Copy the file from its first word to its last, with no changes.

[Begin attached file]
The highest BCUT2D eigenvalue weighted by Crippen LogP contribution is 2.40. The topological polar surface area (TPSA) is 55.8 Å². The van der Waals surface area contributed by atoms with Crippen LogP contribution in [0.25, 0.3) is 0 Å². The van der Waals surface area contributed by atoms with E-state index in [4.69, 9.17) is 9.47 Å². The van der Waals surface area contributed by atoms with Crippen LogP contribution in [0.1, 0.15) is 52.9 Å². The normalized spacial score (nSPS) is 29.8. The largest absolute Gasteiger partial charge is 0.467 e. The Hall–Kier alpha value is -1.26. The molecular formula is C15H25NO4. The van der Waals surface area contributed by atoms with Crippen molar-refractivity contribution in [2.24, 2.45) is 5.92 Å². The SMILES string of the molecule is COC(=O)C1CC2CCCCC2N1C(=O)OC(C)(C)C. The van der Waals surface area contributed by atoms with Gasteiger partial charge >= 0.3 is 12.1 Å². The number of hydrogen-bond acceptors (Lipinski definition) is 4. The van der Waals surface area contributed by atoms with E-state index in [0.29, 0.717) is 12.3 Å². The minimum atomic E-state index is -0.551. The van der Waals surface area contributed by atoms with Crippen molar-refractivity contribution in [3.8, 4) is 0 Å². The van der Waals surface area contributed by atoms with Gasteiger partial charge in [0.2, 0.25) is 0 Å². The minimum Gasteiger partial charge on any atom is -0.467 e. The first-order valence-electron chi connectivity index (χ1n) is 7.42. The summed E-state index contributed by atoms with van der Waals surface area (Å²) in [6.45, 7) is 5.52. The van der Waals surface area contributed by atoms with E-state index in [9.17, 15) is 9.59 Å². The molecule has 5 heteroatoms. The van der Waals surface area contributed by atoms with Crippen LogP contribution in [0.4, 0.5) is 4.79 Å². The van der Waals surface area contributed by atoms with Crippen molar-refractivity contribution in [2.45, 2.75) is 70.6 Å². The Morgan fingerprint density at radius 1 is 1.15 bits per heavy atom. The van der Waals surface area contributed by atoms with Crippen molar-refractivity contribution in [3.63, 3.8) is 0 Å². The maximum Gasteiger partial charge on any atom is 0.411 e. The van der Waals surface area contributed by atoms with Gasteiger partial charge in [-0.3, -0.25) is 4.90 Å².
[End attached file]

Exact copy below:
The highest BCUT2D eigenvalue weighted by Crippen LogP contribution is 2.40. The topological polar surface area (TPSA) is 55.8 Å². The van der Waals surface area contributed by atoms with Crippen LogP contribution in [0.25, 0.3) is 0 Å². The van der Waals surface area contributed by atoms with E-state index in [4.69, 9.17) is 9.47 Å². The van der Waals surface area contributed by atoms with Crippen LogP contribution in [0.1, 0.15) is 52.9 Å². The normalized spacial score (nSPS) is 29.8. The largest absolute Gasteiger partial charge is 0.467 e. The Hall–Kier alpha value is -1.26. The molecular formula is C15H25NO4. The van der Waals surface area contributed by atoms with Crippen molar-refractivity contribution in [2.24, 2.45) is 5.92 Å². The SMILES string of the molecule is COC(=O)C1CC2CCCCC2N1C(=O)OC(C)(C)C. The van der Waals surface area contributed by atoms with Gasteiger partial charge >= 0.3 is 12.1 Å². The number of hydrogen-bond acceptors (Lipinski definition) is 4. The van der Waals surface area contributed by atoms with E-state index in [0.29, 0.717) is 12.3 Å². The minimum atomic E-state index is -0.551. The van der Waals surface area contributed by atoms with Crippen molar-refractivity contribution in [3.8, 4) is 0 Å². The van der Waals surface area contributed by atoms with Gasteiger partial charge in [0.2, 0.25) is 0 Å². The minimum Gasteiger partial charge on any atom is -0.467 e. The first-order valence-electron chi connectivity index (χ1n) is 7.42. The summed E-state index contributed by atoms with van der Waals surface area (Å²) in [6.45, 7) is 5.52. The van der Waals surface area contributed by atoms with E-state index in [9.17, 15) is 9.59 Å². The molecule has 5 heteroatoms. The van der Waals surface area contributed by atoms with Crippen LogP contribution in [0.4, 0.5) is 4.79 Å². The van der Waals surface area contributed by atoms with Crippen molar-refractivity contribution in [2.45, 2.75) is 70.6 Å². The Morgan fingerprint density at radius 1 is 1.15 bits per heavy atom. The van der Waals surface area contributed by atoms with Crippen molar-refractivity contribution in [3.63, 3.8) is 0 Å². The maximum Gasteiger partial charge on any atom is 0.411 e. The van der Waals surface area contributed by atoms with Gasteiger partial charge in [-0.3, -0.25) is 4.90 Å².